BECKER, Minn. (AP) — A central Minnesota school district is clashing with the teachers union and LGBTQ allies over a proposed policy that opponents say undermines equity and inclusion.
Becker’s three-member school board proposal bans “political indoctrination or the teaching of inherently divisive concepts” in district schools.
Opponents of the policy say the district is trying to stifle free speech, crack down on LGBTQ students and advocates, and ban accurate teaching of history and other subjects. And a few groups are threatening to sue the district if the policy is implemented, the Star Tribune reported.
This is just the latest in a list of polarizing issues that have surfaced in classrooms across the country, including displaying pride flags, teaching critical race theory and supporting students. marginalized.
“It’s, frankly, hard to know where to begin to address issues with this policy statement,” said Meg Luger-Nikolai, an attorney for state teachers’ union Education Minnesota, who noted that the ban personal bias could make the recitation of the Pledge of Allegiance subject to discipline as it requires showing bias in favor of the United States and its flag.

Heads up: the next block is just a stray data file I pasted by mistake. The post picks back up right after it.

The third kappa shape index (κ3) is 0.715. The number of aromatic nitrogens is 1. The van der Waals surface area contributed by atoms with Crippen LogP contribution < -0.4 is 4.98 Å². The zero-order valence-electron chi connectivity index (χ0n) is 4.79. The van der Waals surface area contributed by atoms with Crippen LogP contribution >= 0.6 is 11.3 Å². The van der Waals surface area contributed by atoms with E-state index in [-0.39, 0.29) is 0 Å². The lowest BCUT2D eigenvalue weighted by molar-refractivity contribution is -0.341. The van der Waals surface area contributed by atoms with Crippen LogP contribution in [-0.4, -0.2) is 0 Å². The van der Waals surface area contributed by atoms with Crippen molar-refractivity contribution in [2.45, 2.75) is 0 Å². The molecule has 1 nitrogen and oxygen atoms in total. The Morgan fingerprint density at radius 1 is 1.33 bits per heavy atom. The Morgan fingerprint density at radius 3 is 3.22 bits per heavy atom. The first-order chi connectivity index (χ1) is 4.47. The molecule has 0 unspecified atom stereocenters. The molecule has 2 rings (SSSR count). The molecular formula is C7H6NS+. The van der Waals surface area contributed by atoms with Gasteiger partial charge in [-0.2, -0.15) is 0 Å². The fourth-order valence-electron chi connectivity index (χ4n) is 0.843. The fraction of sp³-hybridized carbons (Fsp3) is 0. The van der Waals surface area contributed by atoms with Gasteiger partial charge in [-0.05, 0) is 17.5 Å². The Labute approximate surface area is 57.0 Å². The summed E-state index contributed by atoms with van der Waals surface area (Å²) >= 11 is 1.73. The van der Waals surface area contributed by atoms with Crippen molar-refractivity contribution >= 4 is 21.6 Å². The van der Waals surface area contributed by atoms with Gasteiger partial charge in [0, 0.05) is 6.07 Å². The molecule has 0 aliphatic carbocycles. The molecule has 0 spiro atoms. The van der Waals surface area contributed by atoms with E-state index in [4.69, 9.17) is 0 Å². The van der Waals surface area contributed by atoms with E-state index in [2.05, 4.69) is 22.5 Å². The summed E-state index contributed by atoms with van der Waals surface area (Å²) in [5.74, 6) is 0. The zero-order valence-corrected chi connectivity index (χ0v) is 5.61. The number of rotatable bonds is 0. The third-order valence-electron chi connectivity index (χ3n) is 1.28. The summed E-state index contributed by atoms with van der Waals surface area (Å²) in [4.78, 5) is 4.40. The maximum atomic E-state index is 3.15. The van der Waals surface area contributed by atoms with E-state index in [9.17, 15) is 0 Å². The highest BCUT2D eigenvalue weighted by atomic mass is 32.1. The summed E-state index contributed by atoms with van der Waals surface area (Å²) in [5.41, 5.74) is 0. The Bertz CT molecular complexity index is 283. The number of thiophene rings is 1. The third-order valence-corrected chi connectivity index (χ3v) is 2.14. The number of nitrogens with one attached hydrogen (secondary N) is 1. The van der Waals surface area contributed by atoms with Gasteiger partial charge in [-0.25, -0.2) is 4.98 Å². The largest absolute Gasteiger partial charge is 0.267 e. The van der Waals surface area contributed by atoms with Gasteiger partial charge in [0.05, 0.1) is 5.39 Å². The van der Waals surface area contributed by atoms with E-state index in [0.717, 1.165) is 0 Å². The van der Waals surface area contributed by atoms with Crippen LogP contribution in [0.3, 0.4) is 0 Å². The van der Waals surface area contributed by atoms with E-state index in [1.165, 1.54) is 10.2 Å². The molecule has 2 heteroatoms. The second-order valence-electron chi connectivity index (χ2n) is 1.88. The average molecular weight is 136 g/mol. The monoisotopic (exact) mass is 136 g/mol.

A school district in Wisconsin recently reinterpreted an existing policy to include a ban on displaying gay pride flags in classrooms and including preferred pronouns in email signatures.
When the Kettle Moraine School District posted the policy on social media, it drew hundreds of opposing comments.
And in Florida earlier this year, Governor Ron DeSantis signed into law new guidelines involving race-based discussions in schools as part of his campaign against critical race theory, which he called an ideology “ pernicious”. Legislation prohibits instructions that members of one race are inherently racist and that they should feel guilty for past actions of others of the same race or that a person’s status as privileged or oppressed is necessarily determined by his race.
In Minnesota’s Becker District, 75 miles northwest of Minneapolis, the proposed policy would dictate that “neither political indoctrination nor the teaching of inherently divisive concepts shall be permitted” and that classrooms must be exempt of any personal prejudice.
The school board had the first reading of the policy in July, but no member discussed it. The board’s policy committee plans to meet again after the proposal is reviewed by legal counsel, likely before the next board meeting on September 12.
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